In episode 47 of The BOOM Podcast, Amazon bestselling author and mental health speaker Jeff Yalden spoke from the heart about his struggles with mental illness as well as his views on the state of mental health in the United States.
The one key fact Yalden wants those struggling with mental health issues to understand is this: Living with mental illness does not mean that you are crazy.
“I think what makes you crazy is when you don’t recognize, or you are not aware of your mental illness,” he said. “Many of you know that I recently had an episode I haven’t had in maybe 15 years – and then I realized that I hadn’t been taking one of my medications.”
He thinks this great, because sometimes when we take our medication, we start to feel good and we can potentially fool ourselves into believing that we no longer need it.
“I’ll tell you what: I’ll be on medication forever,” he said.
Over the years, Yalden has met many struggling people who say that they don’t need medication or therapy because that stuff is for “sick” people.
“Listen: If you have cancer – God forbid – you go and get chemotherapy, and chemotherapy I hope will make you feel better and free you of cancer. If you need glasses, you get an exam, and the eye doctor prescribes you glasses.”
We must stop stigmatizing mental illness and see it for what it is: A medical condition that can be treated and managed, like an allergy or diabetes.
Yalden is a man who lives with mental illness every day and is deeply passionate about mental health.
“My friends, it has really affected my life. And I think it affected my life when I was much less aware of what I was going through,” he said.
After going through a divorce, Yalden took a hard look at himself in the mirror and asked himself honestly what he had to do with the failure of the marriage.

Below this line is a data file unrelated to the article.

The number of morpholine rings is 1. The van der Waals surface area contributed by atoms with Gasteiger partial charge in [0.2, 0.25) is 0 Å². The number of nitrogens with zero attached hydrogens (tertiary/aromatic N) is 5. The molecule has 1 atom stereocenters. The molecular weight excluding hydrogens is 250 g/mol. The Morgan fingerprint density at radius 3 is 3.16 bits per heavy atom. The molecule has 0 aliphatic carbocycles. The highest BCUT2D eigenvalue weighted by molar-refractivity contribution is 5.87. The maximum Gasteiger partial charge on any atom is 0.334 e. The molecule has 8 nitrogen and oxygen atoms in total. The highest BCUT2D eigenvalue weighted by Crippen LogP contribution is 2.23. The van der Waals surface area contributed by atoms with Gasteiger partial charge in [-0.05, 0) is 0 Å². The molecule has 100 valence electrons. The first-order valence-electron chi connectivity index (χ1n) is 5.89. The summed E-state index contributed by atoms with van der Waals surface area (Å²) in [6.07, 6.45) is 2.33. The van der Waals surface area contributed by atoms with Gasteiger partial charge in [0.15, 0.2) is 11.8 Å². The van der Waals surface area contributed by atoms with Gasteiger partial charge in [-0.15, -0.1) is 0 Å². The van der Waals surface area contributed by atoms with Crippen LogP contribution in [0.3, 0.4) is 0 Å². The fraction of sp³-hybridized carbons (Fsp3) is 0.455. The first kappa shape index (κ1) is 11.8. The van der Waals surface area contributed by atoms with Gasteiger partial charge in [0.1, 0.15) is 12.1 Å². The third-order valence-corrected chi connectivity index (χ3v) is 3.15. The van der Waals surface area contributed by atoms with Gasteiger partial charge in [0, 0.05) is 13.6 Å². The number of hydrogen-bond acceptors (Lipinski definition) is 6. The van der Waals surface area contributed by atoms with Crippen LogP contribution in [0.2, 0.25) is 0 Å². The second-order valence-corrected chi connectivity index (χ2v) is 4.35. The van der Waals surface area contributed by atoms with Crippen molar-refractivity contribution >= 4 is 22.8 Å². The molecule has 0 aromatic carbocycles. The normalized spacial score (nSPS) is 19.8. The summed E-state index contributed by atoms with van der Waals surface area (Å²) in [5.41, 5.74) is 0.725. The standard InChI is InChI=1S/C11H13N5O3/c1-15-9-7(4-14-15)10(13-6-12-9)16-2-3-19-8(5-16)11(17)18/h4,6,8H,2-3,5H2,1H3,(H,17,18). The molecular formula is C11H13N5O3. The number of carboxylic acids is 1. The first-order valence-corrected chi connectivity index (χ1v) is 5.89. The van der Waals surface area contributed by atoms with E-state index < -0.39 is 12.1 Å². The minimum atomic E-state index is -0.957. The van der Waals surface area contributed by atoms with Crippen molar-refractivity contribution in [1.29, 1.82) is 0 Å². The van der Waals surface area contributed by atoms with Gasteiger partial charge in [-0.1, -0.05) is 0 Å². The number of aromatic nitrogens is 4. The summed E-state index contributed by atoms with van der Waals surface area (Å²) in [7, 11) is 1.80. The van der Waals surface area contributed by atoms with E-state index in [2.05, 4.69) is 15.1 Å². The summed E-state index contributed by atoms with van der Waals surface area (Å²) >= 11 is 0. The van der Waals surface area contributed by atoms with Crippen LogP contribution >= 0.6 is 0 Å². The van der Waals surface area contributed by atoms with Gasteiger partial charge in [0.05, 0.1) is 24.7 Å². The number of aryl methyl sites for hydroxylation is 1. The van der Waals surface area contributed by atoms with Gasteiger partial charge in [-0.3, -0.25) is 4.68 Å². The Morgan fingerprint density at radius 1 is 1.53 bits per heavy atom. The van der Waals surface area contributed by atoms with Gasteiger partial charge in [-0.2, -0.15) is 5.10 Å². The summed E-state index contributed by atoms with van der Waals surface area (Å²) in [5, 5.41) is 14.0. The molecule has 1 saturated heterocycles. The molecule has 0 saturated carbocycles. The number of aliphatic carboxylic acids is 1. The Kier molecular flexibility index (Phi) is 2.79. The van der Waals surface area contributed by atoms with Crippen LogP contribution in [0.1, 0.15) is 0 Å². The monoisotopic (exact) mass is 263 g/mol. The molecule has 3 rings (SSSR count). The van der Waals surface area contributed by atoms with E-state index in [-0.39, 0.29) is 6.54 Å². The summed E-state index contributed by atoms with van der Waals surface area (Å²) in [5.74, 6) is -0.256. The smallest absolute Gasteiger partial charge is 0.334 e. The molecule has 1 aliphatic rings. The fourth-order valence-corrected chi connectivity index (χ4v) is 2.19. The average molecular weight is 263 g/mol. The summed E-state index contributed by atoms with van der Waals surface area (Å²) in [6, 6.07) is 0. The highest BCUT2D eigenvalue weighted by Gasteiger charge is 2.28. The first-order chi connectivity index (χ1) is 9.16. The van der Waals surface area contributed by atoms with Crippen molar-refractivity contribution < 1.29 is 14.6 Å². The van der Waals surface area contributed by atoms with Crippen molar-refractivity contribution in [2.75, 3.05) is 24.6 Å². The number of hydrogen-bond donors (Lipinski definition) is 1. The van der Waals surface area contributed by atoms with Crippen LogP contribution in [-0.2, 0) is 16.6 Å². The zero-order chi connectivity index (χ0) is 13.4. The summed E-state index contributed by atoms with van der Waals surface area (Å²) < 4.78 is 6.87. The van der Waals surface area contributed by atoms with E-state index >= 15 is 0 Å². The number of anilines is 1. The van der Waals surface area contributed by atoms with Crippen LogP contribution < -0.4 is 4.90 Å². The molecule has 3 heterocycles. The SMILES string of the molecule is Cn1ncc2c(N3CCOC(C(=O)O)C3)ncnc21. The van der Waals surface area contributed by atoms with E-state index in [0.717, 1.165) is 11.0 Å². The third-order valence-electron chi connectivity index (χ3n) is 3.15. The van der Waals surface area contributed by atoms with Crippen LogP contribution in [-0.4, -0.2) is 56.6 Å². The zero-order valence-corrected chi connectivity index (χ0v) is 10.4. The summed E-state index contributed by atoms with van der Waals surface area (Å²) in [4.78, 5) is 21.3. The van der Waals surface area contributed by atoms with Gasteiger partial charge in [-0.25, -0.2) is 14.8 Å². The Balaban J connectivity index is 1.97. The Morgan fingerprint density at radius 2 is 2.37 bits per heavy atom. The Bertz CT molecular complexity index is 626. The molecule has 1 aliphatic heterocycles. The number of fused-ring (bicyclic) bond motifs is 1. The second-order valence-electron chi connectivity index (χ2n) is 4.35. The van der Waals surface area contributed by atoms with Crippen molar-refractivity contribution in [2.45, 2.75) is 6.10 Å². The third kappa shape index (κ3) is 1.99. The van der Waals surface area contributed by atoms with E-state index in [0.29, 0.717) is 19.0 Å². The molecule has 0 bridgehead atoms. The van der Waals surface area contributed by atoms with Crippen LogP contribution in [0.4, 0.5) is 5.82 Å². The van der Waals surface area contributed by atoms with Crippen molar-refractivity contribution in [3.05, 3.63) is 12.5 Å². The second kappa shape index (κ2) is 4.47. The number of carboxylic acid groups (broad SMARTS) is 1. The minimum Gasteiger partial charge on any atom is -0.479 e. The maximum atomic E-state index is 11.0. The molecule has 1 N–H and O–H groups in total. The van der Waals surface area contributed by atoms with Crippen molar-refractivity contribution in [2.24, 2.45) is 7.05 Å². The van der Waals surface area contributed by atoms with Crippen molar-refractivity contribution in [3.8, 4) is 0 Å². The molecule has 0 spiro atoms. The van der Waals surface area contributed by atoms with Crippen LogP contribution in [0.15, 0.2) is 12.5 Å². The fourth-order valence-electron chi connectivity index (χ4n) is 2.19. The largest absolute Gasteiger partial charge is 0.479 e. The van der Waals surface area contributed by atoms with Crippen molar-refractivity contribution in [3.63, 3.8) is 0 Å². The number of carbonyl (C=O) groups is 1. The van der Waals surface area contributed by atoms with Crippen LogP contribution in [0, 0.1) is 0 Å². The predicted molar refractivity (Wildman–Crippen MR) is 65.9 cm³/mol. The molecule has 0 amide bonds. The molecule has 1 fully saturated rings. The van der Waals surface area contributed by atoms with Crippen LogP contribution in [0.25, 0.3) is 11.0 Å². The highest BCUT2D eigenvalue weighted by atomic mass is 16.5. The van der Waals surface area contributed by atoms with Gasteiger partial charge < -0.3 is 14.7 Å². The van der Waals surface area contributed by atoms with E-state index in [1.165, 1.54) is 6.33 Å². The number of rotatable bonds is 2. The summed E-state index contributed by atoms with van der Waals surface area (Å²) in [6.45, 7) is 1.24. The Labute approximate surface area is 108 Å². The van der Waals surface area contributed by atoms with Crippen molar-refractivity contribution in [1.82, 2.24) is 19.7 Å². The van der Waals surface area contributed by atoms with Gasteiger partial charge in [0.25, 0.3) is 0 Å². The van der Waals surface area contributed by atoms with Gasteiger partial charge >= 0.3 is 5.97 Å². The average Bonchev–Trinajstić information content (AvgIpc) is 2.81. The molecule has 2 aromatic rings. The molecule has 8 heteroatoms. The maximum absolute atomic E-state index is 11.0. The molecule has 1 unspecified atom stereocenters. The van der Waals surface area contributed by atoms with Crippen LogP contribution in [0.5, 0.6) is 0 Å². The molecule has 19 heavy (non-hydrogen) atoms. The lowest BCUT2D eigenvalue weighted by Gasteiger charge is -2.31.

“It’s a powerful place to be. I realized that my mental illness was much greater than the respect that I ever gave it.”
He continues to look in the mirror daily – not focusing on how he looks, but rather on who he is.
“I think when you really address those issues, that doesn’t make you crazy. It makes you a leader and a role model – somebody that many people can look up to. If you are being transparent about struggling with the same issues that other people are suffering with, that’s a good thing.”
According to Yalden, mental illness is going to be the greatest public health crisis of our time.
“It’s not a family issue anymore. It’s an economic issue, and if you and I are unwilling to talk about it, we are not going to make progress,” he said. “Let’s stop being part of the problem – stigmatizing mental illness – and let’s look to be the solution for people.”
Yalden realizes that many of us are not suffering from mental health issues. We all get bummed out occasionally or have days when we’re feeling down. But then there are issues like major depression and dysthymia – a persistent and chronic form of depression that some folks don’t even realize they have.
“I am not going to negate what depression is for some versus what it is for others, but whether we have mental illness or we don’t – we have a responsibility because we all know someone who is suffering. The best thing that we can do is to support them in their journey – but if they are unwilling to get the help that they need, then I will be the first one to say, ‘I can’t support you if you are not willing to get help.’”
If your loved one is willing to get the help they need, get in their corner.
“Support them. Encourage them. Tell them that there is nothing to be ashamed of because they are going to therapy and taking medication. – nothing to be ashamed of that you take medication. Let them know you are proud of them because they are taking that big step.”
When a person can admit that they live with mental illness, the prospect of reaching out for help becomes much less daunting.
And Yalden knows how daunting mental illness can be.
“It’s embarrassing. It’s scary. It’s frightening. It’s humiliating and it’s downright hard – because you have some days when you just don’t want to get out of bed. You have some days where you just want to cry, and you don’t understand why you see these people smiling.”
He said that for those who live with mental illness, smiling is hard – but when you see someone smiling, just smile too.
And remember: Self-care is not selfish.
“If you live with mental illness and you are seeing a therapist, it’s like being healthy and going to the gym every day. That is self-care – and if you are going to continue to stigmatize the people who live with mental illness – you are part of the problem.
For more information about Jeff Yalden, visit www.jeffyalden.com
Jeff’s speaking calendar fills up fast. To book him now for your event, organization or school now, call 800-948-9289.